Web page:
If You Leave Me Now - The Impacts of Banning U.S. Exports of Crude Oil and Refined Products

U.S. gasoline and diesel prices have been sliding the past couple of months, but there's still a lot of angst among politicians and the general public about the cost of motor fuels — and who's to say prices at the pump won't soar again, spurring another round of proposed "fixes" to the markets for crude oil and refined products. Among the proposals floated when prices spiked this spring were bans on the export of U.S.-sourced crude, gasoline and diesel, the idea being that suspending exports would increase the supply available to domestic markets and thus bring down prices. If only it were all so simple! In today's RBN blog, we discuss the complicated ins and outs of oil, gasoline and diesel imports and exports, and the many effects of putting the kibosh on shipments to international markets.

From early January to mid-June this year, the average weekly U.S. retail price of regular unleaded gasoline increased 53% (from $3.27/gal to $5.02). The sharp rise was largely driven by a comparable increase in the price of crude oil, refineries' primary feedstock, which in turn was exacerbated by Russia's late-February invasion of Ukraine and subsequent sanctions against Russian exports by the U.S., Europe and others. The daily spot price for benchmark light sweet WTI at Cushing started 2022 at about $76/bbl, and peaked in the low $120s in early March and again in early June. Since then, the retail price of "regular" has decrease to $4.06/gal. And WTI? It has bounced around a lot, depending on the events of the day or week, but has lately been hanging around $90/bbl, the lowest levels since Russia's invasion.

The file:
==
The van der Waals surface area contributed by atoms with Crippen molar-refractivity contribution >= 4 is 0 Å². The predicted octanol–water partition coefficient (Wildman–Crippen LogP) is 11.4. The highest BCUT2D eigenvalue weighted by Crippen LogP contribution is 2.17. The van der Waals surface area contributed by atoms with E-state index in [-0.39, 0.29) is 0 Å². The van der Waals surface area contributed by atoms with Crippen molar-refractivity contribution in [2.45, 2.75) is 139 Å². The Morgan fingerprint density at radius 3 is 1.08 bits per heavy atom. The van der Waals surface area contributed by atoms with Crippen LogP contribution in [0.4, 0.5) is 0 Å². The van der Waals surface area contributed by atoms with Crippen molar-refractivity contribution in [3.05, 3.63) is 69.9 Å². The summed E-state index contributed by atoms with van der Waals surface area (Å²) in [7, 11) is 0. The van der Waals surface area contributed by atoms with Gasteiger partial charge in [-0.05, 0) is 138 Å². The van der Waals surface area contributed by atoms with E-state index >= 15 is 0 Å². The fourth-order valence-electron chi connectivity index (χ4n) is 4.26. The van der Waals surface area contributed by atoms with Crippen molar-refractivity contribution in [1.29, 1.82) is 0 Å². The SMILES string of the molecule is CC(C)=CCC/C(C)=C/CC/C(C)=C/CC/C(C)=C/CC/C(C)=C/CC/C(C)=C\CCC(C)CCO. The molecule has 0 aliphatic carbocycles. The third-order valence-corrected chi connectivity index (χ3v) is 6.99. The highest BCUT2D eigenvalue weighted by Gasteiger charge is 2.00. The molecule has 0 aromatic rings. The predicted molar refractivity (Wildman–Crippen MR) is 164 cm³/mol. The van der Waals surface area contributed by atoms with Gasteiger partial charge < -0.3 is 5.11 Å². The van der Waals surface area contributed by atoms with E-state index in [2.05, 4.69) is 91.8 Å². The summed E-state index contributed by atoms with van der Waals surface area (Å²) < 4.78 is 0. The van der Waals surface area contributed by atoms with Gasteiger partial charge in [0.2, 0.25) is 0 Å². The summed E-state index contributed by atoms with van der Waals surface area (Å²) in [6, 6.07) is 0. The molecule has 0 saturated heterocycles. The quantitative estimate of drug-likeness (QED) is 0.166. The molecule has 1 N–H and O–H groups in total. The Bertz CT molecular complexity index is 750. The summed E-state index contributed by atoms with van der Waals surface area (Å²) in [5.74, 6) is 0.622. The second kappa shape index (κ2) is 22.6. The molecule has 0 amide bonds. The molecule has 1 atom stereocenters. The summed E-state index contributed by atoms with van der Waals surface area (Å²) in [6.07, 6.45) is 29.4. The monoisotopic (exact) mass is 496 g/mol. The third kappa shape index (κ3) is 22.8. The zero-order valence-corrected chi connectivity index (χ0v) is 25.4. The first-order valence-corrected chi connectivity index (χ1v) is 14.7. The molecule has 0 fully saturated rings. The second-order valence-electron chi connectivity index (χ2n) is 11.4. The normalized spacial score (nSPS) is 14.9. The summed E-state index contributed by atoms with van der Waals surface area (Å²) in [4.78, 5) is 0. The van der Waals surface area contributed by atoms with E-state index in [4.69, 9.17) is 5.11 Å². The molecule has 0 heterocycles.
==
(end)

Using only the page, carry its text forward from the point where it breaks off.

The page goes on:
As we discussed a few months ago in I Want to Break Free, the Biden administration has considered a number of steps to put a lid on rising energy prices, including a suspension of the federal gasoline tax, a windfall profits tax on producers and refiners, and releases from the Strategic Petroleum Reserve (SPR) — the last of which was actually implemented and is still ongoing. Last October, Energy Secretary Jennifer Granholm even hinted at the possibility of reinstating the ban on most U.S. crude oil exports, a prohibition that was lifted by Congress and President Obama in December 2015. (Granholm said at a conference that a new ban on exports was "a tool that we have not used, but it is a tool." By December 2021, she said a new export ban was off the table.)

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